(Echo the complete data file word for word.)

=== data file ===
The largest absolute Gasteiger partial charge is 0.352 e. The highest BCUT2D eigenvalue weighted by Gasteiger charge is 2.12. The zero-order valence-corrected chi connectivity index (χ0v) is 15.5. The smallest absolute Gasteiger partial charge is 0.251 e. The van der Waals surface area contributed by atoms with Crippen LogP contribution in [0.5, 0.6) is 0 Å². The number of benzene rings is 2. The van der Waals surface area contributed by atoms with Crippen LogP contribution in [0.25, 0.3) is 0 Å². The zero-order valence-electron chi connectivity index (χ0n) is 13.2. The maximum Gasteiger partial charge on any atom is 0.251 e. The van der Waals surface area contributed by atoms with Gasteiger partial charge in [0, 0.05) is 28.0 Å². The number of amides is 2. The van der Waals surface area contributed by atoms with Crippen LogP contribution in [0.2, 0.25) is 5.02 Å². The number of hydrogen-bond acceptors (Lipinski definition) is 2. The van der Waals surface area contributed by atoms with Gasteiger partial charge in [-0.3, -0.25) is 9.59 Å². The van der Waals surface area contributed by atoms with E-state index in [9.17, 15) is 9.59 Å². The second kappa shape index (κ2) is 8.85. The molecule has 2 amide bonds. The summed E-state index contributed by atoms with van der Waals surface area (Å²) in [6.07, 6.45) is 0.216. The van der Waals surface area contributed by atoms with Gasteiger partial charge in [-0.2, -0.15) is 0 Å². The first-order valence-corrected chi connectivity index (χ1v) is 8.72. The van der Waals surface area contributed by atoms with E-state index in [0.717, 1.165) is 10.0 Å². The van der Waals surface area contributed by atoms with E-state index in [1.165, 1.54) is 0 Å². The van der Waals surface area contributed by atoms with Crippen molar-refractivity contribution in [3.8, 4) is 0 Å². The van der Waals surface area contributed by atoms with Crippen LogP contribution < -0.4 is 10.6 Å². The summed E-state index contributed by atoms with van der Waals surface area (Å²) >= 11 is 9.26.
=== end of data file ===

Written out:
The largest absolute Gasteiger partial charge is 0.352 e. The highest BCUT2D eigenvalue weighted by Gasteiger charge is 2.12. The zero-order valence-corrected chi connectivity index (χ0v) is 15.5. The smallest absolute Gasteiger partial charge is 0.251 e. The van der Waals surface area contributed by atoms with Crippen LogP contribution in [0.5, 0.6) is 0 Å². The number of benzene rings is 2. The van der Waals surface area contributed by atoms with Crippen LogP contribution in [0.25, 0.3) is 0 Å². The zero-order valence-electron chi connectivity index (χ0n) is 13.2. The maximum Gasteiger partial charge on any atom is 0.251 e. The van der Waals surface area contributed by atoms with Gasteiger partial charge in [0, 0.05) is 28.0 Å². The number of amides is 2. The van der Waals surface area contributed by atoms with Crippen LogP contribution in [0.2, 0.25) is 5.02 Å². The number of hydrogen-bond acceptors (Lipinski definition) is 2. The van der Waals surface area contributed by atoms with Gasteiger partial charge in [-0.3, -0.25) is 9.59 Å². The van der Waals surface area contributed by atoms with E-state index in [9.17, 15) is 9.59 Å². The second kappa shape index (κ2) is 8.85. The molecule has 2 amide bonds. The summed E-state index contributed by atoms with van der Waals surface area (Å²) in [6.07, 6.45) is 0.216. The van der Waals surface area contributed by atoms with Gasteiger partial charge in [-0.2, -0.15) is 0 Å². The first-order valence-corrected chi connectivity index (χ1v) is 8.72. The van der Waals surface area contributed by atoms with E-state index in [0.717, 1.165) is 10.0 Å². The van der Waals surface area contributed by atoms with E-state index in [1.165, 1.54) is 0 Å². The van der Waals surface area contributed by atoms with Crippen molar-refractivity contribution in [3.8, 4) is 0 Å². The van der Waals surface area contributed by atoms with Crippen LogP contribution < -0.4 is 10.6 Å². The summed E-state index contributed by atoms with van der Waals surface area (Å²) >= 11 is 9.26.